- 10/15/2007 9:14 AM ET
Hysterical...I love this!
|A Down Home Funeral
I like walking down memory lane. Of course the lane I walked down had a red clay motif, seeing as I was born and raised on a farm down in south Alabama. Forget the Tara type home, they didn't exist for most of us. I remember a tin roof, plastic curtains, and gaps in the floor that allowed you to watch the chickens walking underneath the house.
Last time I went back home was for the funeral of one of my relatives. Snooks was his name.
Snooks was riding shotgun in his brother Eugene's logging truck. They were coming out of a logging trail when the truck turned over and Snooks fell out the door. Most logging trucks don't have or need a passenger door for some reason. The logs fell off the truck onto Snooks, and that was the end of Snooks.
Down in south Alabama they have a strange custom of bringing the body out to a relative's house and setting it up in the living room for viewing. Then people come from miles around to gawk at the body and eat. They bring tons of food, too, mostly fried or casserole. They only leave the body out at the house for two days, though. Set a pack of bologna on your back porch for two days and you'll understand why.
At Snook's funeral I watched Uncle Eugene set a red, plastic ice tea glass down on the foot of the casket since there wasn't enough wickerback chairs to sit down in. I wonder if Snook's cared, since nobody else did.
I was standing there with a forced solemn look on my face as I surveyed the various withered leaves of my family tree, and it finally dawned on me why some animals eat their young.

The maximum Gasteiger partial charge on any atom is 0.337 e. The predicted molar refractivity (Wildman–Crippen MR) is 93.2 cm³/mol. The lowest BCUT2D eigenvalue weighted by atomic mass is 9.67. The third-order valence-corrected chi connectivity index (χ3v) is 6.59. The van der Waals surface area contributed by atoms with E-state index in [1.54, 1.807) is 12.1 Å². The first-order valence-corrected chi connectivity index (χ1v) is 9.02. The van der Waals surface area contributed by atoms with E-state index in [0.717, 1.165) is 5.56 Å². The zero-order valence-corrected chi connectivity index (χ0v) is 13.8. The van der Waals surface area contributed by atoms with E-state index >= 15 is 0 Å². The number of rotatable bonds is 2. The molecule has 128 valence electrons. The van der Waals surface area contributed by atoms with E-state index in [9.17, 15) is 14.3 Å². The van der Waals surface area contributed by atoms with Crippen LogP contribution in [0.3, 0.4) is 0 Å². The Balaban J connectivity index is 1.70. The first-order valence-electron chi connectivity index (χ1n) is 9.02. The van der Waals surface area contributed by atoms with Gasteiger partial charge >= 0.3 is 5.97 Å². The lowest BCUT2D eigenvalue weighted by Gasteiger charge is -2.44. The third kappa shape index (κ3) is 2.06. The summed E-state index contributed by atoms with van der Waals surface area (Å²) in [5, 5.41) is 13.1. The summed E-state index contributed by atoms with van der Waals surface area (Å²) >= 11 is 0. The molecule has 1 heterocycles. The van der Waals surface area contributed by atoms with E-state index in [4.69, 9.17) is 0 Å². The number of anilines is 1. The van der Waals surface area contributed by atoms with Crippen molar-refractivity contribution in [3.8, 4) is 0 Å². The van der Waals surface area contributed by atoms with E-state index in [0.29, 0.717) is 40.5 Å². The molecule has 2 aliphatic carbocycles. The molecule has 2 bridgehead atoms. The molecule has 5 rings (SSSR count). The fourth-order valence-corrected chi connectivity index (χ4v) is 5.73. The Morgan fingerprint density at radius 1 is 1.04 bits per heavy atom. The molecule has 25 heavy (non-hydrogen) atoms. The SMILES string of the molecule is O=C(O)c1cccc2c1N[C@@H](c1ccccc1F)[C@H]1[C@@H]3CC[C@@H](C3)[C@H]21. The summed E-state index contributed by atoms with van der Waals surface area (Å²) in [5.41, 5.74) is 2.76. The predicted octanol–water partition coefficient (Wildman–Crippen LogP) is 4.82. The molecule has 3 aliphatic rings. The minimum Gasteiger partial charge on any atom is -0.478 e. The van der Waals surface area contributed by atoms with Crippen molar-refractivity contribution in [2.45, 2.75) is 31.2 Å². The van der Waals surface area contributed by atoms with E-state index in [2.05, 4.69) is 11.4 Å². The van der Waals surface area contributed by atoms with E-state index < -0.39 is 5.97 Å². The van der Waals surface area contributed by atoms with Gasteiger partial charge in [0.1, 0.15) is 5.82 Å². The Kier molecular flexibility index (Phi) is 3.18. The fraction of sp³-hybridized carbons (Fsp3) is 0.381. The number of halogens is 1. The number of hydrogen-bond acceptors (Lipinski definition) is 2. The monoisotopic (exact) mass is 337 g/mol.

About that time my cousin Faye eased up to the casket to pay her last respects to dearly departed Snooks. Faye weighed in at about 368 pounds, and 325 of those pounds were pure country butt.
I laid down my plate of onion and cucumber casserole and joined her at the casket.
"Don't he look good?" Faye asked as chicken grease glistened on her three chins.
"No, Faye, he don't look good. He's dead!" I thought to myself but didn't dare say a word.
"It looks just like him," she spoke.
"No it doesn't look just like him," I again said to myself, "it's the first time he's had a bath since Roosevelt was in office." I just stood there, nodded my head and patted her on the shoulder, and continued to look very solemn.
"Ohhhhhh Jesus take me now," Faye wailed as she toppled back and fell to the floor like a water buffalo. Uncle Eugene's tea glass toppled off the casket from the vibrations of Faye's body hitting the floor, and Faye just lay there hyperventilating and clutching her chest and continued to wail.
"Blessed Jesus, take me now," She shrieked. "Ohhh Gawd my merciful saviour, take me home now."
I know *Not Good* when I see it, and this was definitely becoming Not Good in a major way. I backed off rapidly as several of my aunts came running like hens. They all knelt beside Faye and started fanning her with one of those cardboard fans they give out at the funeral home.
One of my aunts, Aunt Gussey was her name, reached into her bra and brought out a handful of pills. "Here, Faye, swoller this," she said as she crammed one in Faye's mouth.